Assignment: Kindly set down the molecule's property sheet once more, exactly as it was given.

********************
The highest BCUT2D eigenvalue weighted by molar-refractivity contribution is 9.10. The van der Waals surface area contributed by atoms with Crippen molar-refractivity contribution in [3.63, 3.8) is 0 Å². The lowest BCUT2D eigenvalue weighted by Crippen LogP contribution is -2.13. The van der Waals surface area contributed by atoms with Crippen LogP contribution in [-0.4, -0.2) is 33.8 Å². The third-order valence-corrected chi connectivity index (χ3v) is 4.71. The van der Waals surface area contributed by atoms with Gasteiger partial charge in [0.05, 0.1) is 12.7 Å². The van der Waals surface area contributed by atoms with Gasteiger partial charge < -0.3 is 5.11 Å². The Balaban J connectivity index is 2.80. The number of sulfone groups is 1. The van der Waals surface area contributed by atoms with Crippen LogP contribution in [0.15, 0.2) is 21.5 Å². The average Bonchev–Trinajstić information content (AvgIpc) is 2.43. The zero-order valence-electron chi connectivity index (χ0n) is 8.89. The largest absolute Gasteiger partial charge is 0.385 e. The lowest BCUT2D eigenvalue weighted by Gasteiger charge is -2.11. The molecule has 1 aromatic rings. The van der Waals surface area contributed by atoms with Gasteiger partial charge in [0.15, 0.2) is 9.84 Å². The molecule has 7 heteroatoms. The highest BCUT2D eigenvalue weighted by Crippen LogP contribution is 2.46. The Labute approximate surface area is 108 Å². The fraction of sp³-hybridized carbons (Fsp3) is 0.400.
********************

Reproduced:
The highest BCUT2D eigenvalue weighted by molar-refractivity contribution is 9.10. The van der Waals surface area contributed by atoms with Crippen molar-refractivity contribution in [3.63, 3.8) is 0 Å². The lowest BCUT2D eigenvalue weighted by Crippen LogP contribution is -2.13. The van der Waals surface area contributed by atoms with Crippen LogP contribution in [-0.4, -0.2) is 33.8 Å². The third-order valence-corrected chi connectivity index (χ3v) is 4.71. The van der Waals surface area contributed by atoms with Gasteiger partial charge in [0.05, 0.1) is 12.7 Å². The van der Waals surface area contributed by atoms with Gasteiger partial charge < -0.3 is 5.11 Å². The Balaban J connectivity index is 2.80. The number of sulfone groups is 1. The van der Waals surface area contributed by atoms with Crippen LogP contribution in [0.15, 0.2) is 21.5 Å². The average Bonchev–Trinajstić information content (AvgIpc) is 2.43. The zero-order valence-electron chi connectivity index (χ0n) is 8.89. The largest absolute Gasteiger partial charge is 0.385 e. The lowest BCUT2D eigenvalue weighted by Gasteiger charge is -2.11. The molecule has 1 aromatic rings. The van der Waals surface area contributed by atoms with Gasteiger partial charge in [0.15, 0.2) is 9.84 Å². The molecule has 7 heteroatoms. The highest BCUT2D eigenvalue weighted by Crippen LogP contribution is 2.46. The Labute approximate surface area is 108 Å². The fraction of sp³-hybridized carbons (Fsp3) is 0.400.